By Joseph Backholm, Family Policy Institute
What do Obamacare and same-sex “marriage” have in common? More than you might think.
In both cases, people created well intentioned policies that ignored immutable laws of the universe. In both cases, support was generated by intentionally withholding relevant information and accusing those who asked critical questions of wanting to harm their neighbors.
Of course we hope everyone will have high quality health care.
But Obamacare couldn’t deliver on its promises because the idea that you can provide insurance for 30 million people who don’t currently have insurance, while reducing the cost of insurance for those who do have it by $2,500 a year, all while reducing the federal deficit violates economic realities. Nothing is free.
Of course we don’t want the government telling people who they can form relationships with.
But same-sex “marriage” can’t succeed because it is based on premise that, with respect to marriage and parenting, men and women are interchangeable; a belief that is biologically, physiologically, hormonally, and neurologically false.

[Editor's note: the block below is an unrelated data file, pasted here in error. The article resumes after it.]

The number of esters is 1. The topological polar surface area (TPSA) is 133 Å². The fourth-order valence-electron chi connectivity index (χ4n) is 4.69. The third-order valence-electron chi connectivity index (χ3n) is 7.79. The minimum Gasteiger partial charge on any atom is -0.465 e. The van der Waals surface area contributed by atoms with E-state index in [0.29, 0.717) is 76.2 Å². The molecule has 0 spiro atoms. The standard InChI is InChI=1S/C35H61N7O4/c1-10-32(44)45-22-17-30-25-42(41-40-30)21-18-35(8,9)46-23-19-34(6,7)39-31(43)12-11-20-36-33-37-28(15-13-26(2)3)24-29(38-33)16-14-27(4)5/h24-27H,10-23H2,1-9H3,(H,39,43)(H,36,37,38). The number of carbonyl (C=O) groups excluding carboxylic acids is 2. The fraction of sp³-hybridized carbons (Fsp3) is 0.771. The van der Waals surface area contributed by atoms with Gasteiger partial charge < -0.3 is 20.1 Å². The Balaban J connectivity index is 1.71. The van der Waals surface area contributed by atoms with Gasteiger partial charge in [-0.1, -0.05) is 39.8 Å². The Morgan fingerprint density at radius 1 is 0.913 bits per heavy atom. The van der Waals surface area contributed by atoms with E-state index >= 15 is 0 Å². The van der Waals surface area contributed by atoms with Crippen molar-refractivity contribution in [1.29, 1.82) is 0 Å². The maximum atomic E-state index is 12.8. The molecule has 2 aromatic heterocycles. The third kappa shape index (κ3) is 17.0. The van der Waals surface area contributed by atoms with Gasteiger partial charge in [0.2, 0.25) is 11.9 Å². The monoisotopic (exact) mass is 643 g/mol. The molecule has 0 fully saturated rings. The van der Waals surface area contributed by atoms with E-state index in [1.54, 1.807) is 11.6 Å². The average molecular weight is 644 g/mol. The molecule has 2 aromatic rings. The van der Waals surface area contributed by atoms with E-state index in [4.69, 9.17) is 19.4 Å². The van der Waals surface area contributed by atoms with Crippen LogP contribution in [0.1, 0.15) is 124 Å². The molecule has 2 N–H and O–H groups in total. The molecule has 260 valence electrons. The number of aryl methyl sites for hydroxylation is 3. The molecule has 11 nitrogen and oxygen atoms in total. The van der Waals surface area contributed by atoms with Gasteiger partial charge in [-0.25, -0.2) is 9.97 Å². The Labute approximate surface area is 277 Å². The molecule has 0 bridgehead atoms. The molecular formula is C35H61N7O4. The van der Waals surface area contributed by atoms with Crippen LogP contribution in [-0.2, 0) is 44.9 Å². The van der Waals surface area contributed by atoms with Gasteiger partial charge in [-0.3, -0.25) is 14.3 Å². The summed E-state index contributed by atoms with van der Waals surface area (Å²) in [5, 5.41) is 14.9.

Still, unlike Obamacare, there has been a feeling, even in conservative circles, that same-sex “marriage” is here to stay.
Maybe that was presumptuous.
The now well chronicled ouster of Brendan Eich from his job as CEO of Mozilla for making a 2008 contribution to California’s Proposition 8 campaign could be a watershed moment in this entire conversation.
Through his forced resignation, the tolerance assassins have (once again) served notice that if you want a high profile job in the private sector, you have to agree with them about marriage and sexuality-or at least never have done something public that would indicate otherwise.
It’s the kind of “accountability” that every totalitarian government adopts.
The public has soured on Obamacare because reality is not conforming to the promises made.
Could the same be true for the same-sex “marriage” movement as well?